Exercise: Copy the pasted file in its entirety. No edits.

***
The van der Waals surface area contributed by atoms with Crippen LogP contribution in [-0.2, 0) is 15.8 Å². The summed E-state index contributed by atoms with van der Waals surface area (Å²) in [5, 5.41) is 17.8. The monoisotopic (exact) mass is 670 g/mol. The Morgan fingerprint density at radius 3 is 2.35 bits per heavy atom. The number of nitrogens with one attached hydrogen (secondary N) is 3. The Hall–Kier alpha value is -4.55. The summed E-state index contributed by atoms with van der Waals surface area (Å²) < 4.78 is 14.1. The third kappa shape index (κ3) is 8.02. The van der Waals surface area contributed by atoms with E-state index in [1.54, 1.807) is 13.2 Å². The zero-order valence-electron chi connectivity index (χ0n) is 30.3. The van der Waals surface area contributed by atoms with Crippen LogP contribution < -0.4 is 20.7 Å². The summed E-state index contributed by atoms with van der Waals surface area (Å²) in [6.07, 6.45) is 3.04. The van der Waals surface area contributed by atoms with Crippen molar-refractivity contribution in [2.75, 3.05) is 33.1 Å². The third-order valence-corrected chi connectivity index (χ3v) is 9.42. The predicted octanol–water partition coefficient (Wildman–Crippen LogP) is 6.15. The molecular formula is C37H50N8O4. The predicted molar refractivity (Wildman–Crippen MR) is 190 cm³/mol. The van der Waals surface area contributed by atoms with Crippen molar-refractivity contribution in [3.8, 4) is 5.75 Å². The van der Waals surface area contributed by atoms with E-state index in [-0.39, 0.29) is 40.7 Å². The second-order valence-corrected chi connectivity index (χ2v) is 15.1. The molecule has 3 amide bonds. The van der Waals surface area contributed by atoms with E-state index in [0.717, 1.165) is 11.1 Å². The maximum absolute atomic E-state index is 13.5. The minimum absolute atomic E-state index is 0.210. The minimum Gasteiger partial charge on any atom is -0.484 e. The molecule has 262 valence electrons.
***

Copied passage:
The van der Waals surface area contributed by atoms with Crippen LogP contribution in [-0.2, 0) is 15.8 Å². The summed E-state index contributed by atoms with van der Waals surface area (Å²) in [5, 5.41) is 17.8. The monoisotopic (exact) mass is 670 g/mol. The Morgan fingerprint density at radius 3 is 2.35 bits per heavy atom. The number of nitrogens with one attached hydrogen (secondary N) is 3. The Hall–Kier alpha value is -4.55. The summed E-state index contributed by atoms with van der Waals surface area (Å²) < 4.78 is 14.1. The third kappa shape index (κ3) is 8.02. The van der Waals surface area contributed by atoms with E-state index in [1.54, 1.807) is 13.2 Å². The zero-order valence-electron chi connectivity index (χ0n) is 30.3. The van der Waals surface area contributed by atoms with Crippen LogP contribution < -0.4 is 20.7 Å². The summed E-state index contributed by atoms with van der Waals surface area (Å²) in [6.07, 6.45) is 3.04. The van der Waals surface area contributed by atoms with Crippen molar-refractivity contribution in [2.75, 3.05) is 33.1 Å². The third-order valence-corrected chi connectivity index (χ3v) is 9.42. The predicted octanol–water partition coefficient (Wildman–Crippen LogP) is 6.15. The molecular formula is C37H50N8O4. The predicted molar refractivity (Wildman–Crippen MR) is 190 cm³/mol. The van der Waals surface area contributed by atoms with Crippen molar-refractivity contribution in [3.8, 4) is 5.75 Å². The van der Waals surface area contributed by atoms with E-state index in [-0.39, 0.29) is 40.7 Å². The second-order valence-corrected chi connectivity index (χ2v) is 15.1. The molecule has 3 amide bonds. The van der Waals surface area contributed by atoms with E-state index in [0.717, 1.165) is 11.1 Å². The maximum absolute atomic E-state index is 13.5. The minimum absolute atomic E-state index is 0.210. The minimum Gasteiger partial charge on any atom is -0.484 e. The molecule has 262 valence electrons.